Owning your own business can be a wonderful and fulfilling endeavor. But, sometimes it’s risky and sometimes, businesses fail. So how do you know when your business is really going down in flames? Take heed of these Top 10 Signs . . .
That $20,000 that you invested on inventory that turned out to be made of toxic, lead-filled plastic was a bad idea. Spending thousands more to paint the exterior of the shop neon orange in order to attract attention was a bad idea. And falling for the “real estate investment” scam? You can only get burned so many times . . .
You were once the love of her life. Now, Kevin is the love of her life. And she wants a divorce. In a community property state? Should’ve set up that LLC when you had the chance, huh?
One or two negative reviews isn’t going to kill you. But thirty? In a two-week period? Thanks to your crappy customer service and shoddy product, you’re going down.
The “At Home Tattoo Removal Kit” was your best idea ever. But the guys from the FDA just left, and they weren’t happy. Who knew you needed to get approval for inventions that included laser technology?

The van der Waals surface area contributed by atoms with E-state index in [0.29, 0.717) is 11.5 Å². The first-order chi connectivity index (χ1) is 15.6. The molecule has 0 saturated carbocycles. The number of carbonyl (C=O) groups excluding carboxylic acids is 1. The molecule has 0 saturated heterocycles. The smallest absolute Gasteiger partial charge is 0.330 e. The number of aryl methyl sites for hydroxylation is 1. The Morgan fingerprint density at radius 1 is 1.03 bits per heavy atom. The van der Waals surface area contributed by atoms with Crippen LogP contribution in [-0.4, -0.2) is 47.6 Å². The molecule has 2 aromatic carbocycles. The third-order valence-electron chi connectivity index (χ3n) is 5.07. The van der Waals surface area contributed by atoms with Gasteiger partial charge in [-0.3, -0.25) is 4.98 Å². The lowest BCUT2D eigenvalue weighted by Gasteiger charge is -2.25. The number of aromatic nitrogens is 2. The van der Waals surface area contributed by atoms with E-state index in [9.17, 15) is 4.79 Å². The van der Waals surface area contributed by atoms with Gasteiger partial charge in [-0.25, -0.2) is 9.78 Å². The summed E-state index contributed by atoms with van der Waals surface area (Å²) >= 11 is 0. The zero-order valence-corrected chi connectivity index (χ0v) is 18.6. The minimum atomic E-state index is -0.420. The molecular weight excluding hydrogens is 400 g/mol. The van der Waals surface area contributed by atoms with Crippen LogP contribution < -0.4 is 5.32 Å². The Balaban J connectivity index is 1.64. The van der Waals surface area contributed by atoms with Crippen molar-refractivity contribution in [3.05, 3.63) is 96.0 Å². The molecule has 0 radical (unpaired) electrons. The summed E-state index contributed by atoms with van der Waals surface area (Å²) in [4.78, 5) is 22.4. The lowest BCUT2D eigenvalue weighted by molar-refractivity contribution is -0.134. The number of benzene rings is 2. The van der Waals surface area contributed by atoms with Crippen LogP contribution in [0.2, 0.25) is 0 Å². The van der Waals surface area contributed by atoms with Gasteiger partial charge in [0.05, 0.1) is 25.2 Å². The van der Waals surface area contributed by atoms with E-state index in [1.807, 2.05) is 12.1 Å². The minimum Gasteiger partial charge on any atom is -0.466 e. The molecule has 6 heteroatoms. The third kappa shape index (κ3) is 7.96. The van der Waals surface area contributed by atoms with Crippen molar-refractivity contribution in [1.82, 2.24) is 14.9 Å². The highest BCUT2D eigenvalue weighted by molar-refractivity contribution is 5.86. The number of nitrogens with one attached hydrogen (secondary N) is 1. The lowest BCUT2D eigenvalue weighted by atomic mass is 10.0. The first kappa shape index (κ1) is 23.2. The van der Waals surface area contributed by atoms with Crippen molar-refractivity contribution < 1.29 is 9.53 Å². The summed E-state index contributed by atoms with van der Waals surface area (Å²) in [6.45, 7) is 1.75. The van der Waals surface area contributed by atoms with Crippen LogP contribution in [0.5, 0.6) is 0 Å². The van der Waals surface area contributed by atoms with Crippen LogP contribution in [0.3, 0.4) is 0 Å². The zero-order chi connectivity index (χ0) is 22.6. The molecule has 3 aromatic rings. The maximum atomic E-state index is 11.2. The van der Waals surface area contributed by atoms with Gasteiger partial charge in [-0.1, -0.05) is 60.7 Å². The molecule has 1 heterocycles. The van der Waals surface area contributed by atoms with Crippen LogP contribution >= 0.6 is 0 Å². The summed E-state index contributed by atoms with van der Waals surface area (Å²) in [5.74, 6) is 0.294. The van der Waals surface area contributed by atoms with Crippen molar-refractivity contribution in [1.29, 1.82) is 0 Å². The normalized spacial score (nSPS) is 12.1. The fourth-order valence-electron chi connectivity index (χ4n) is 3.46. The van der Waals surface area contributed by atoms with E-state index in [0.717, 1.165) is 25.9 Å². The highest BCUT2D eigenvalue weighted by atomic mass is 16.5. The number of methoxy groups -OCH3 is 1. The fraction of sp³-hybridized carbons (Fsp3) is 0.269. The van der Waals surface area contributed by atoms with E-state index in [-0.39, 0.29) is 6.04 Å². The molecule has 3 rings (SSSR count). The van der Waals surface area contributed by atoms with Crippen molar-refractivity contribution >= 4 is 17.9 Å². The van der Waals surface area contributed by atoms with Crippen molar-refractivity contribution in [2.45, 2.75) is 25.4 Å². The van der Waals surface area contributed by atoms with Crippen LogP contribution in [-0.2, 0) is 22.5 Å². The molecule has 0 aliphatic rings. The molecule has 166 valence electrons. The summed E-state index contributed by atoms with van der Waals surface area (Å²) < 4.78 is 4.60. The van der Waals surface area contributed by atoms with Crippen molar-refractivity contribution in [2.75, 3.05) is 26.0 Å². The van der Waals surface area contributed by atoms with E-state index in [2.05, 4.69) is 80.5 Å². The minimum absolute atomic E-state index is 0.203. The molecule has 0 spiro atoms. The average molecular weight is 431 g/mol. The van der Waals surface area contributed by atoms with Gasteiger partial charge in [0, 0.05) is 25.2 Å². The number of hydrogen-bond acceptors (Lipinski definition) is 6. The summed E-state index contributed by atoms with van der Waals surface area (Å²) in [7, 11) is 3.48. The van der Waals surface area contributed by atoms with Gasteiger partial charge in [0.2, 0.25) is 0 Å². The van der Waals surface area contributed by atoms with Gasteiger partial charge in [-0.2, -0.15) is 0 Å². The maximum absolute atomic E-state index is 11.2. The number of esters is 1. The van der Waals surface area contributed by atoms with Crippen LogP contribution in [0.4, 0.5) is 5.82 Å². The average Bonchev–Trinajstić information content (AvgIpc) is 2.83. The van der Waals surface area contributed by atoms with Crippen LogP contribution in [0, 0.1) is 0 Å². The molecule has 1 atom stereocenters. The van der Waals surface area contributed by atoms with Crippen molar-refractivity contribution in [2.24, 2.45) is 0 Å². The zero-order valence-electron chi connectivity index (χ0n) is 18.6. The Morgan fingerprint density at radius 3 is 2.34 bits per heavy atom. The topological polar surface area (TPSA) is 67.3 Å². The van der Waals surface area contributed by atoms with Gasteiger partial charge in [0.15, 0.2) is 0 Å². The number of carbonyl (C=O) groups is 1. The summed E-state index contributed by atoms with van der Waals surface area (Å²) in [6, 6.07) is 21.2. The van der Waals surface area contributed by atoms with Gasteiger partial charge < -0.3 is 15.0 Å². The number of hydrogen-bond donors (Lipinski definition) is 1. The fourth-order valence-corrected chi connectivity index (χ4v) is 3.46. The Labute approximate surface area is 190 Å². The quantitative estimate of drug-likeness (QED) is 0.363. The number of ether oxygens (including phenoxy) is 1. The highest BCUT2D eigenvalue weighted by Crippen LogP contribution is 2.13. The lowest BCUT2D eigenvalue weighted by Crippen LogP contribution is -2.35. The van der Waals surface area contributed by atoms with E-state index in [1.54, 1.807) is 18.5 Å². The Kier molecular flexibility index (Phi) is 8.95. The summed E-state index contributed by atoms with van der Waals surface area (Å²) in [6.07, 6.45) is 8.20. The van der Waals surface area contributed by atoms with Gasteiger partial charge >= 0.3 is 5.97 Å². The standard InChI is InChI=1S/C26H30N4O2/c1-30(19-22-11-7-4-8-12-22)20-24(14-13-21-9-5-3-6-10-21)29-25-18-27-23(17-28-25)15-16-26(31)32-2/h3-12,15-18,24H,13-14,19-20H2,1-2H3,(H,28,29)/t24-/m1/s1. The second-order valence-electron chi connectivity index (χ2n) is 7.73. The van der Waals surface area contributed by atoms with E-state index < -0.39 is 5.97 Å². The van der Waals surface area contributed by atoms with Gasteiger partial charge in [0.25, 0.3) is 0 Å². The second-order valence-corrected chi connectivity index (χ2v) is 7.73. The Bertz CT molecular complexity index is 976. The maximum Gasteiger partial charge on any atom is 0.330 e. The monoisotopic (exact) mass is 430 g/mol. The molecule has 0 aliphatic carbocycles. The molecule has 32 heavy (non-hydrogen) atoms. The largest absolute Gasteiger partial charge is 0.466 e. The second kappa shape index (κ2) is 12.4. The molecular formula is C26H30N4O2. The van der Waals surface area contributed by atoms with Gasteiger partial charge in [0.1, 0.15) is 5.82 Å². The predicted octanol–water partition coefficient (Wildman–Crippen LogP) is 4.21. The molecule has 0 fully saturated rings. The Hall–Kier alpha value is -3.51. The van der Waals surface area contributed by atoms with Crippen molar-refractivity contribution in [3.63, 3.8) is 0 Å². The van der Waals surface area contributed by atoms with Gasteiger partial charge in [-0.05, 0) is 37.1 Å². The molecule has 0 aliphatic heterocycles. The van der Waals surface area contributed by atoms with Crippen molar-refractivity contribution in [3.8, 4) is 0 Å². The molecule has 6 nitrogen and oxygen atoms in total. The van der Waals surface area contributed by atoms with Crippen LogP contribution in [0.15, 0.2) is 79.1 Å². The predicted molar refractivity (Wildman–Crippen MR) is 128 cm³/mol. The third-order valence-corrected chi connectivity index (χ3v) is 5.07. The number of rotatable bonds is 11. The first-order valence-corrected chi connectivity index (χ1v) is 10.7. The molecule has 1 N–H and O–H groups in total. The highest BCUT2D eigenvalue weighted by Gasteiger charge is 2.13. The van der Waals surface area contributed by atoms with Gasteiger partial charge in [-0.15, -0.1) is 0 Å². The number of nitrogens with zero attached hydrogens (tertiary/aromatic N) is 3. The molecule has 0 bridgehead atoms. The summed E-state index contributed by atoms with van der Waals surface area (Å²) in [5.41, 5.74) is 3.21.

If your accountant just took a long-term trip to a foreign country where there’s no extradition, you might want to check the bank balances.
The IRS isn’t kidding when they say you’d better have at least seven years of receipts to back up all those write-offs. Now you owe $350,000 in back taxes. Plus penalties.
It’s not his fault that the woman at table number four shellacked her beehive hairdo with tons of hairspray, then leaned over the table at just the wrong moment. But now her beehive is nothing but wispy cinders and your restaurant has just been served with a lawsuit.
Cousin Joe-Bob and Uncle Willy may be loving family members, but that doesn’t always mean they should be the ones on your sales floor talking to customers. Remember, each employee is an extension of your brand and you need to make sure that they reflect it in the way you want them too. P.S. Tell Joe-Bob not to drink on the job!
Location, location, location. Running a business is hard, but what makes it harder is being the only tenant in a condemned strip mall. Sure, the neighborhood is going through a urban renewal process, but think about the short term. Can you afford to support you business until it becomes the next Brooklyn?
As you helplessly watch from the sidewalk, there’s a booming explosion and the roof caves in, sending an even bigger black cloud of smoke skyward. Your business is actually on fire. Yup . . . your business is going down in flames. Did you prepare?